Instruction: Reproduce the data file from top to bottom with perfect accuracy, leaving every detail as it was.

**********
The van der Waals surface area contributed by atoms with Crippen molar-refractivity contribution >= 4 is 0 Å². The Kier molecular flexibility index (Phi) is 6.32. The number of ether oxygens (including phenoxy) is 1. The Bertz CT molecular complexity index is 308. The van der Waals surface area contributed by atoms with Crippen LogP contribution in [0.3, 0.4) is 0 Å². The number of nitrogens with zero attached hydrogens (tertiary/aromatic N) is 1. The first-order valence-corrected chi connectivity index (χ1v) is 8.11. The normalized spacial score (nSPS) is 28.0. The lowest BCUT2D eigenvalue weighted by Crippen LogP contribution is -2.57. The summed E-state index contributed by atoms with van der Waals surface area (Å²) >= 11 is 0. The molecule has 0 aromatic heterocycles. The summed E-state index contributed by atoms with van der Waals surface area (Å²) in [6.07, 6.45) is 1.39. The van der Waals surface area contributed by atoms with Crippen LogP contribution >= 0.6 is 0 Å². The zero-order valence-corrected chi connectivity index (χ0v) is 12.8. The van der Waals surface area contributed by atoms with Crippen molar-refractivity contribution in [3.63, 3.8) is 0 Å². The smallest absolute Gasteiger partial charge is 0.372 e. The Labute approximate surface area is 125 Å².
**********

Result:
The van der Waals surface area contributed by atoms with Crippen molar-refractivity contribution >= 4 is 0 Å². The Kier molecular flexibility index (Phi) is 6.32. The number of ether oxygens (including phenoxy) is 1. The Bertz CT molecular complexity index is 308. The van der Waals surface area contributed by atoms with Crippen LogP contribution in [0.3, 0.4) is 0 Å². The number of nitrogens with zero attached hydrogens (tertiary/aromatic N) is 1. The first-order valence-corrected chi connectivity index (χ1v) is 8.11. The normalized spacial score (nSPS) is 28.0. The lowest BCUT2D eigenvalue weighted by Crippen LogP contribution is -2.57. The summed E-state index contributed by atoms with van der Waals surface area (Å²) >= 11 is 0. The molecule has 0 aromatic heterocycles. The summed E-state index contributed by atoms with van der Waals surface area (Å²) in [6.07, 6.45) is 1.39. The van der Waals surface area contributed by atoms with Crippen LogP contribution >= 0.6 is 0 Å². The zero-order valence-corrected chi connectivity index (χ0v) is 12.8. The van der Waals surface area contributed by atoms with Crippen molar-refractivity contribution in [3.63, 3.8) is 0 Å². The smallest absolute Gasteiger partial charge is 0.372 e. The Labute approximate surface area is 125 Å².